Hug Therapy

Hug Therapy
18 Jan 2016

The act of hugging is a common form of greeting in many parts of the world. Depending on the culture, context and the relationship, a hug indicates familiarity, affection, love or friendship.  

A person can hug another as a sign of support or comfort. In some cultures and for some people, especially among strangers, a hug can feel like an invasion of personal space. This is why many studies have been conducted on the benefits of receiving a hug.

When hugging not only is oxytocin released, but the hug also activates seratonin and dopamine in the brain, making it easy to understand why we experience such a great feeling of well-being, sedation, harmony and plenitude when receiving a hug. It returns motivation, happiness, good mood and is accompanied by a smile.
Hugs among the elderly can reduce dementia and boost life expectancy. The positive energy created between people who are hugged has a psychological basis in the body.  

For those with chronic pain it is often recommended that they have someone who touches them in the painful area for about half an hour daily. This stimulates the nerve endings and increases blood flow to the surrounding tissues. Hugging reduces the levels of stress related to the person’s vulnerability to feel stress linked to their conditions.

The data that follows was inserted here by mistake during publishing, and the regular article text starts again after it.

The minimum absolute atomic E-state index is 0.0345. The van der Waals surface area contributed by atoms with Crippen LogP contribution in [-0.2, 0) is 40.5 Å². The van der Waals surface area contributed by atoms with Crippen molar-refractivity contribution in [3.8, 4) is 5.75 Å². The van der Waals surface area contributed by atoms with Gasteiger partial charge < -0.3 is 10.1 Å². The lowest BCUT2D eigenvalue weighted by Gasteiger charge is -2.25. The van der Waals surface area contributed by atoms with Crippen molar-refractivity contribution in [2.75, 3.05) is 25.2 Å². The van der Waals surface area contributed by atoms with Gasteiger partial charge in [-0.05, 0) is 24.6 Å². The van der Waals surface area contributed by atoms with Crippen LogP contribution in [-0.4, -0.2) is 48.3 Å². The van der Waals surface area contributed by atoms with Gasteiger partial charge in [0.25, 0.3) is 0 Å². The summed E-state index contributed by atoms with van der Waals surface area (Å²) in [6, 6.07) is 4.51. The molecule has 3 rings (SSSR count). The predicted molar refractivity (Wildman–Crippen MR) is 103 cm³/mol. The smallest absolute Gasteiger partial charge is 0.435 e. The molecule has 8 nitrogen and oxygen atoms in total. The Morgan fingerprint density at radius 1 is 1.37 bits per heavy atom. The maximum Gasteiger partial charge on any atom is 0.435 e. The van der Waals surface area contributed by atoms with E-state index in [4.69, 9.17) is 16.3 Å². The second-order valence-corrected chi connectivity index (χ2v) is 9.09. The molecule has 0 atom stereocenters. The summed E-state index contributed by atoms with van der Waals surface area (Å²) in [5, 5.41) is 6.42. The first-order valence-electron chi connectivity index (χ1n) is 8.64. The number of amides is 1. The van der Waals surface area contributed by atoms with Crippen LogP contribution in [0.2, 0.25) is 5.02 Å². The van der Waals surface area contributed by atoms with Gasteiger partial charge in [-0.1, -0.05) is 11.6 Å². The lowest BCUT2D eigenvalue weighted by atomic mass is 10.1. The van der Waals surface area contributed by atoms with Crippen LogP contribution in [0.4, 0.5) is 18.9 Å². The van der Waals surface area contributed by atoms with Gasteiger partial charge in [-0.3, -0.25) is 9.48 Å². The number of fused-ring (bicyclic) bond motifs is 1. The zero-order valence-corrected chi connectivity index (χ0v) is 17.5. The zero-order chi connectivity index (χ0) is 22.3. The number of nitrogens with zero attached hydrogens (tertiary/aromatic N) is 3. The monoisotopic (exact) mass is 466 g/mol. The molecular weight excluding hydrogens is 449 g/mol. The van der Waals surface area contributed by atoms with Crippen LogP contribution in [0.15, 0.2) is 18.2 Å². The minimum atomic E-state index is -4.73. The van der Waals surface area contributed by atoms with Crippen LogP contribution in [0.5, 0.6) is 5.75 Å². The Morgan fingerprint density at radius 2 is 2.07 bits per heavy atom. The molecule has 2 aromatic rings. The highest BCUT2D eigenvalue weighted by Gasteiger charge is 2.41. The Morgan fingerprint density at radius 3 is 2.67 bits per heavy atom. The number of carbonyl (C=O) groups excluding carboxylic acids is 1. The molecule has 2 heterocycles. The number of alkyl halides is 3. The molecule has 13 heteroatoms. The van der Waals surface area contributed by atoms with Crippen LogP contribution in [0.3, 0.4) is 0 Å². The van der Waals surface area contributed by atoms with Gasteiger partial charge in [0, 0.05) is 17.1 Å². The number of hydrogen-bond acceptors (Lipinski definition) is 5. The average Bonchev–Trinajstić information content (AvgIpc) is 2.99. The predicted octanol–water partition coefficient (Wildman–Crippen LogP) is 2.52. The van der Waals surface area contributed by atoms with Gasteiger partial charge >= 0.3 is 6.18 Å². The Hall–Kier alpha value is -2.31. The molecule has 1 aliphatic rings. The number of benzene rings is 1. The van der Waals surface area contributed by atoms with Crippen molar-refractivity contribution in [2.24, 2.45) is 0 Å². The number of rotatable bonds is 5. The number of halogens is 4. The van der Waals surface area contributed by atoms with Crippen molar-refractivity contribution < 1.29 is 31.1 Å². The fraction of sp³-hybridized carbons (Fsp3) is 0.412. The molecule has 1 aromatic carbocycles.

The benefits of hug therapy are::

·Favours effective communication with the team and among themselves.
·Boost levels of oxytocin, which help reduce feelings of loneliness, anxiety, anger and isolation.
·Reduce the risk of cardiovascular diseases.
·Strengthen the immune system.
·Increase self-esteem.
·Relax the muscles thus releasing the body’s tension. It can even erradicate and calm pain.
·Balances the nervious system.
·Teaches us to give and receive, shows us how love flows in both directions.
·They are similar to meditation and laughing. It shows us to let go and be present in the moment. It lets us flow with the energy of life and connects us with our heart, emotions and breathing.

“We need four hugs a day to survive, eight to maintain ourselves and tuelve to grow” – Virginia Satir (American family psychotherapist)

In Cugat Residencial we implement this therapy with the goal of offering the best quality of life for the elderly.
We offer two Hug Therapy sessions a week with our residents, and the changes are visible from the first day.

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